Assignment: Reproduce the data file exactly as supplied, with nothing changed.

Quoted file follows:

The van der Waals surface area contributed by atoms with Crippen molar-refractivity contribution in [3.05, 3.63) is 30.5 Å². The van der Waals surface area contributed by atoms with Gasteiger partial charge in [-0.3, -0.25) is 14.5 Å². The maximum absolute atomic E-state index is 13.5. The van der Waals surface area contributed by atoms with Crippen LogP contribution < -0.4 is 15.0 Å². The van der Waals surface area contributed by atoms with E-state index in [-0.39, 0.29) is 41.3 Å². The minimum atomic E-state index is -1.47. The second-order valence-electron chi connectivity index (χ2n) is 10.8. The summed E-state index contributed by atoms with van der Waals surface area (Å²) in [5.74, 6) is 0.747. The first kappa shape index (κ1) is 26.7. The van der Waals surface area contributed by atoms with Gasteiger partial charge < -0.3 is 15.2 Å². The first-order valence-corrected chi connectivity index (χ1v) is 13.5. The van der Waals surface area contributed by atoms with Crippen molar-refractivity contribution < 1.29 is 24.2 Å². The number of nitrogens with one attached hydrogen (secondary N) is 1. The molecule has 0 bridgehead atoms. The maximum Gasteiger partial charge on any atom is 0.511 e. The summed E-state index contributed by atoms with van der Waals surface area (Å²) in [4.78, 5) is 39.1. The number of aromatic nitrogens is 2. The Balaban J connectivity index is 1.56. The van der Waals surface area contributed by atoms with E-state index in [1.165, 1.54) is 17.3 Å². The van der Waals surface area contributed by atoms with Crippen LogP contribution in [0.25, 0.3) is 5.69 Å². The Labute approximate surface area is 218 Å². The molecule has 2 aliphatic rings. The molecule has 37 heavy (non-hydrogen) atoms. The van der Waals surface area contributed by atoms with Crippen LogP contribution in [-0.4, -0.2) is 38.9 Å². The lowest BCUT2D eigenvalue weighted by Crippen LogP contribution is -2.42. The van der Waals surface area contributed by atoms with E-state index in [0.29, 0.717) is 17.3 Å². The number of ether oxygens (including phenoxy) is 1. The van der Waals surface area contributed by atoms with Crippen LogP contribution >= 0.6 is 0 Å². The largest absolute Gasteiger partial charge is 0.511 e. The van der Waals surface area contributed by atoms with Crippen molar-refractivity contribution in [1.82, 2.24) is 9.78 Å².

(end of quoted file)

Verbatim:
The van der Waals surface area contributed by atoms with Crippen molar-refractivity contribution in [3.05, 3.63) is 30.5 Å². The van der Waals surface area contributed by atoms with Gasteiger partial charge in [-0.3, -0.25) is 14.5 Å². The maximum absolute atomic E-state index is 13.5. The van der Waals surface area contributed by atoms with Crippen LogP contribution < -0.4 is 15.0 Å². The van der Waals surface area contributed by atoms with E-state index in [-0.39, 0.29) is 41.3 Å². The minimum atomic E-state index is -1.47. The second-order valence-electron chi connectivity index (χ2n) is 10.8. The summed E-state index contributed by atoms with van der Waals surface area (Å²) in [5.74, 6) is 0.747. The first kappa shape index (κ1) is 26.7. The van der Waals surface area contributed by atoms with Gasteiger partial charge < -0.3 is 15.2 Å². The first-order valence-corrected chi connectivity index (χ1v) is 13.5. The van der Waals surface area contributed by atoms with Crippen molar-refractivity contribution < 1.29 is 24.2 Å². The number of nitrogens with one attached hydrogen (secondary N) is 1. The molecule has 0 bridgehead atoms. The maximum Gasteiger partial charge on any atom is 0.511 e. The summed E-state index contributed by atoms with van der Waals surface area (Å²) in [4.78, 5) is 39.1. The number of aromatic nitrogens is 2. The Balaban J connectivity index is 1.56. The van der Waals surface area contributed by atoms with E-state index in [1.165, 1.54) is 17.3 Å². The van der Waals surface area contributed by atoms with Crippen LogP contribution in [0.25, 0.3) is 5.69 Å². The Labute approximate surface area is 218 Å². The molecule has 2 aliphatic rings. The molecule has 37 heavy (non-hydrogen) atoms. The van der Waals surface area contributed by atoms with Crippen LogP contribution in [-0.4, -0.2) is 38.9 Å². The lowest BCUT2D eigenvalue weighted by Crippen LogP contribution is -2.42. The van der Waals surface area contributed by atoms with E-state index in [0.29, 0.717) is 17.3 Å². The number of ether oxygens (including phenoxy) is 1. The van der Waals surface area contributed by atoms with Crippen LogP contribution >= 0.6 is 0 Å². The largest absolute Gasteiger partial charge is 0.511 e. The van der Waals surface area contributed by atoms with Crippen molar-refractivity contribution in [1.82, 2.24) is 9.78 Å².